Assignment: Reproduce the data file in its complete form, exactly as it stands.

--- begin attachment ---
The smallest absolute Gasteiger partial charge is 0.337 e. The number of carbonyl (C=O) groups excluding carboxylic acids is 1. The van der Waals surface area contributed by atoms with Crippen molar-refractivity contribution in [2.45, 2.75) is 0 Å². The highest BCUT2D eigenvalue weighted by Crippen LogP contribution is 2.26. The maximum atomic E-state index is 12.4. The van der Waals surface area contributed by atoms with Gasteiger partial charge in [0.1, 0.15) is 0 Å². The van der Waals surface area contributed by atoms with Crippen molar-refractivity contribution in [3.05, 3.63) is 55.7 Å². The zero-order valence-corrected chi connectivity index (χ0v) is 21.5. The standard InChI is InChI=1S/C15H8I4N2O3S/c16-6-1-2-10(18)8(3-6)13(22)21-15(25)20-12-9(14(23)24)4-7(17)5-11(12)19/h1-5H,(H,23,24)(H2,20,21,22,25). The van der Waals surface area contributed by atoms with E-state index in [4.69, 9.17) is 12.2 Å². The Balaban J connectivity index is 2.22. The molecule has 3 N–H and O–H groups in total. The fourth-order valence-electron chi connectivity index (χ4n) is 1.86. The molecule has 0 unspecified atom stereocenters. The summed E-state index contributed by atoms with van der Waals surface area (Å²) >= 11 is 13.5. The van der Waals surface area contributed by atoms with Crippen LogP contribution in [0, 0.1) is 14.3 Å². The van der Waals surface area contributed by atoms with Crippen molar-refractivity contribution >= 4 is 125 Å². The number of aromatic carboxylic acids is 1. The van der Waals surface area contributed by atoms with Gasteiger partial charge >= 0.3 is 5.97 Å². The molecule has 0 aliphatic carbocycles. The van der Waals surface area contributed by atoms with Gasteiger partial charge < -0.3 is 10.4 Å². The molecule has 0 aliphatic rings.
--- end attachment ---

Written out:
The smallest absolute Gasteiger partial charge is 0.337 e. The number of carbonyl (C=O) groups excluding carboxylic acids is 1. The van der Waals surface area contributed by atoms with Crippen molar-refractivity contribution in [2.45, 2.75) is 0 Å². The highest BCUT2D eigenvalue weighted by Crippen LogP contribution is 2.26. The maximum atomic E-state index is 12.4. The van der Waals surface area contributed by atoms with Gasteiger partial charge in [0.1, 0.15) is 0 Å². The van der Waals surface area contributed by atoms with Crippen molar-refractivity contribution in [3.05, 3.63) is 55.7 Å². The zero-order valence-corrected chi connectivity index (χ0v) is 21.5. The standard InChI is InChI=1S/C15H8I4N2O3S/c16-6-1-2-10(18)8(3-6)13(22)21-15(25)20-12-9(14(23)24)4-7(17)5-11(12)19/h1-5H,(H,23,24)(H2,20,21,22,25). The van der Waals surface area contributed by atoms with E-state index in [4.69, 9.17) is 12.2 Å². The Balaban J connectivity index is 2.22. The molecule has 3 N–H and O–H groups in total. The fourth-order valence-electron chi connectivity index (χ4n) is 1.86. The molecule has 0 unspecified atom stereocenters. The summed E-state index contributed by atoms with van der Waals surface area (Å²) >= 11 is 13.5. The van der Waals surface area contributed by atoms with Crippen LogP contribution in [0, 0.1) is 14.3 Å². The van der Waals surface area contributed by atoms with Crippen molar-refractivity contribution >= 4 is 125 Å². The number of aromatic carboxylic acids is 1. The van der Waals surface area contributed by atoms with Gasteiger partial charge >= 0.3 is 5.97 Å². The molecule has 0 aliphatic carbocycles. The van der Waals surface area contributed by atoms with Gasteiger partial charge < -0.3 is 10.4 Å². The molecule has 0 aliphatic rings.